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ON FAITH & MEDIA View Comments

The Thing

By
John P. McCarthy
Source: Catholic News Service

"The Thing" (Universal) is billed as a prequel to horror specialist John Carpenter's 1982 movie of the same name. Carpenter's celebrated film was itself a remake of the 1951 classic "The Thing From Another World," produced by Howard Hawks. And that influential picture was, in turn, based on the science-fiction novella "Who Goes There?" penned by John W. Campbell Jr. and published under a pseudonym in 1938.

As complicated and promising as this pedigree may sound, the resulting creature feature is too simplistic to sate eager horror buffs or hook new audiences. Because it doesn't add any conceptual layers to the bare bones of the narrative or break any new technical ground, "The Thing" can be classified as "adequate but unnecessary." It delivers enough frights to avoid dishonoring the franchise.

From a moral perspective, the gory images and vulgar language contained in the homage aren't disqualifying when considered in context. The former are, so to speak, the nature of the beast.

One winter's day in 1982, Columbia University paleontologist Dr. Kate Lloyd (Mary Elizabeth Winstead) is recruited for an emergency mission to Antarctica where Norwegian researchers have discovered an alien buried inside a glacier.

Determined to keep their startling find a secret, team leader Dr. Sander Halvorson (Ulrich Thomsen) disregards Kate's advice and authorizes a test that leads to the creature's escape.

Intent on replicating itself, the crab-like extraterrestrial begins preying violently on the dozen or so occupants of Thule Station. As a storm approaches and terror grips the isolated outpost, it's up to Kate and American helicopter pilot Sam Carter (Joel Edgerton) to contain the damage.

Dutch director Matthijs van Heijningen makes little attempt to deepen the thematic subtext or exploit the inherently menacing atmosphere. His goal seems to be to showcase the forensic clarity of the visual effects depicting the alien. As visceral as they are, they're often overwhelmed by blaring sound effects and music, a sign the filmmaker doesn't have total confidence in the power of his images to scare moviegoers.

On the plus side, the screenplay never wanders off track and resolutely spotlights a female protagonist possessed of equal parts fortitude and smarts—along with, quite possibly, some alien DNA.

The drama flows from the group's instinctual responses toward their survival predicament, particularly their suspicion of one another given that the parasitic monster adopts the form of the people he consumes.

Trust is in short supply, and while the movie isn't the best exemplar of that trait, the humanity of the characters does remain intact, although barely. In other words, "The Thing" doesn't qualify as an egregious recycling of a touchstone. And, though many will find it unsettling, its shortcomings don't amount to a crime against cinema, good taste or decency.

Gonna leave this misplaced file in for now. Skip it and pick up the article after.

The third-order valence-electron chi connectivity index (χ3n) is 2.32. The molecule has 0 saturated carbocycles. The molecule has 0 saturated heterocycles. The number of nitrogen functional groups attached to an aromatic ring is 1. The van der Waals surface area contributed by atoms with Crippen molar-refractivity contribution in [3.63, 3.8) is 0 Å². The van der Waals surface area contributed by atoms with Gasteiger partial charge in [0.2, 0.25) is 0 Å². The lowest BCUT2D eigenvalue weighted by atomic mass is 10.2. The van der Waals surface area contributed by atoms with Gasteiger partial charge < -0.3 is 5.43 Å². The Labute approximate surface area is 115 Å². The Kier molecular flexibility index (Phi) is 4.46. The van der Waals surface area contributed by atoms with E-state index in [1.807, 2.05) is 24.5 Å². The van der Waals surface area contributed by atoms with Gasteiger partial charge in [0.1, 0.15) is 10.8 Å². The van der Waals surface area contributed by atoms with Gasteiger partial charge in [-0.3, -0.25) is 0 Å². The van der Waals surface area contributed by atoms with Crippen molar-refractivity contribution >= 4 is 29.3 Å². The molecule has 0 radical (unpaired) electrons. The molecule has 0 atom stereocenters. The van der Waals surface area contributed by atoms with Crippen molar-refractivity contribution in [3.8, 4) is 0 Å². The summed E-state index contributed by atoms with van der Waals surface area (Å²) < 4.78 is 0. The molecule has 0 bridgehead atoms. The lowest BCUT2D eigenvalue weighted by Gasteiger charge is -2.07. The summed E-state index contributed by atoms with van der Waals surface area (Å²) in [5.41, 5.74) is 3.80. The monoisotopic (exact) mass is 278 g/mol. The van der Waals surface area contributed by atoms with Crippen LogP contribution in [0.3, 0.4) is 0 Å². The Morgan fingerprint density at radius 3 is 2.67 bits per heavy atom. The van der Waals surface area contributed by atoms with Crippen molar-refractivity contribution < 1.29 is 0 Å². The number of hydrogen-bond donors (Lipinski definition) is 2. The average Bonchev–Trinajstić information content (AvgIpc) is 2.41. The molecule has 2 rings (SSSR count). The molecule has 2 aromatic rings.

The film contains frequent intense, gory creature violence, an implied suicide, some profanity, much rough, crude and crass language and a lewd reference to incest.

The Catholic News Service classification is L—limited adult audience, films whose problematic content many adults would find troubling. The Motion Picture Association of America rating is R—restricted. Under 17 requires accompanying parent or adult guardian.

- - -

McCarthy is a guest reviewer for Catholic News Service.



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Fidelis of Sigmaringen: If a poor man needed some clothing, Fidelis would often give the man the clothes right off his back. Complete generosity to others characterized this saint's life. 
<p>Born in 1577, Mark Rey (Fidelis was his religious name) became a lawyer who constantly upheld the causes of the poor and oppressed people. Nicknamed "the poor man's lawyer," Fidelis soon grew disgusted with the corruption and injustice he saw among his colleagues. He left his law career to become a priest, joining his brother George as a member of the Capuchin Order. His wealth was divided between needy seminarians and the poor. </p><p>As a follower of Francis, Fidelis continued his devotion to the weak and needy. During a severe epidemic in a city where he was guardian of a friary, Fidelis cared for and cured many sick soldiers. </p><p>He was appointed head of a group of Capuchins sent to preach against the Calvinists and Zwinglians in Switzerland. Almost certain violence threatened. Those who observed the mission felt that success was more attributable to the prayer of Fidelis during the night than to his sermons and instructions. </p><p>He was accused of opposing the peasants' national aspirations for independence from Austria. While he was preaching at Seewis, to which he had gone against the advice of his friends, a gun was fired at him, but he escaped unharmed. A Protestant offered to shelter Fidelis, but he declined, saying his life was in God's hands. On the road back, he was set upon by a group of armed men and killed. </p><p>He was canonized in 1746. Fifteen years later, the Congregation for the Propagation of the Faith, which was established in 1622, recognized him as its first martyr.</p> American Catholic Blog Obedience means total surrender and wholehearted free service to the poorest of the poor. All the difficulties that come in our work are the result of disobedience.

 
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